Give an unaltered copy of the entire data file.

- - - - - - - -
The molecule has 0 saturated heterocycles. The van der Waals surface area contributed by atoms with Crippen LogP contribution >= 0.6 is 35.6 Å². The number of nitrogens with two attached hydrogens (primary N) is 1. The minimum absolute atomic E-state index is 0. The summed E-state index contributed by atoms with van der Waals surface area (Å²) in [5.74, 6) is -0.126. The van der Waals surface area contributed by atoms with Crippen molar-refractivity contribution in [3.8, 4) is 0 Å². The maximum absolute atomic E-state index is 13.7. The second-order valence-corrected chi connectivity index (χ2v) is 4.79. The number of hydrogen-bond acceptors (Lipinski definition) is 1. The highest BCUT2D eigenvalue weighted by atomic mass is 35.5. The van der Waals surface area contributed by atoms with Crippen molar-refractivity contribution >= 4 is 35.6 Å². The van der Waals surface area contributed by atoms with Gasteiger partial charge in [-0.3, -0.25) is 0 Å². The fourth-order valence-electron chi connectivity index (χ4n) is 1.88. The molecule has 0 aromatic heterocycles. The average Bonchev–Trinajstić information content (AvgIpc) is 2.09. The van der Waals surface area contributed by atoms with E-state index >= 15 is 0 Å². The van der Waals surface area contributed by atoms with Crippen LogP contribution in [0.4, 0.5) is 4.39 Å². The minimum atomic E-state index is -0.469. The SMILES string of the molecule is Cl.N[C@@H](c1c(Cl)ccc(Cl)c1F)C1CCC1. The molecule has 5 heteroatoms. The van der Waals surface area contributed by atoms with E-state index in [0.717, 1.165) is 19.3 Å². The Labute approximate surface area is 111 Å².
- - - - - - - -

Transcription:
The molecule has 0 saturated heterocycles. The van der Waals surface area contributed by atoms with Crippen LogP contribution >= 0.6 is 35.6 Å². The number of nitrogens with two attached hydrogens (primary N) is 1. The minimum absolute atomic E-state index is 0. The summed E-state index contributed by atoms with van der Waals surface area (Å²) in [5.74, 6) is -0.126. The van der Waals surface area contributed by atoms with Crippen molar-refractivity contribution in [3.8, 4) is 0 Å². The maximum absolute atomic E-state index is 13.7. The second-order valence-corrected chi connectivity index (χ2v) is 4.79. The number of hydrogen-bond acceptors (Lipinski definition) is 1. The highest BCUT2D eigenvalue weighted by atomic mass is 35.5. The van der Waals surface area contributed by atoms with Crippen molar-refractivity contribution >= 4 is 35.6 Å². The van der Waals surface area contributed by atoms with Gasteiger partial charge in [-0.3, -0.25) is 0 Å². The fourth-order valence-electron chi connectivity index (χ4n) is 1.88. The molecule has 0 aromatic heterocycles. The average Bonchev–Trinajstić information content (AvgIpc) is 2.09. The van der Waals surface area contributed by atoms with E-state index >= 15 is 0 Å². The van der Waals surface area contributed by atoms with Crippen LogP contribution in [0.4, 0.5) is 4.39 Å². The minimum atomic E-state index is -0.469. The SMILES string of the molecule is Cl.N[C@@H](c1c(Cl)ccc(Cl)c1F)C1CCC1. The molecule has 5 heteroatoms. The van der Waals surface area contributed by atoms with E-state index in [0.717, 1.165) is 19.3 Å². The Labute approximate surface area is 111 Å².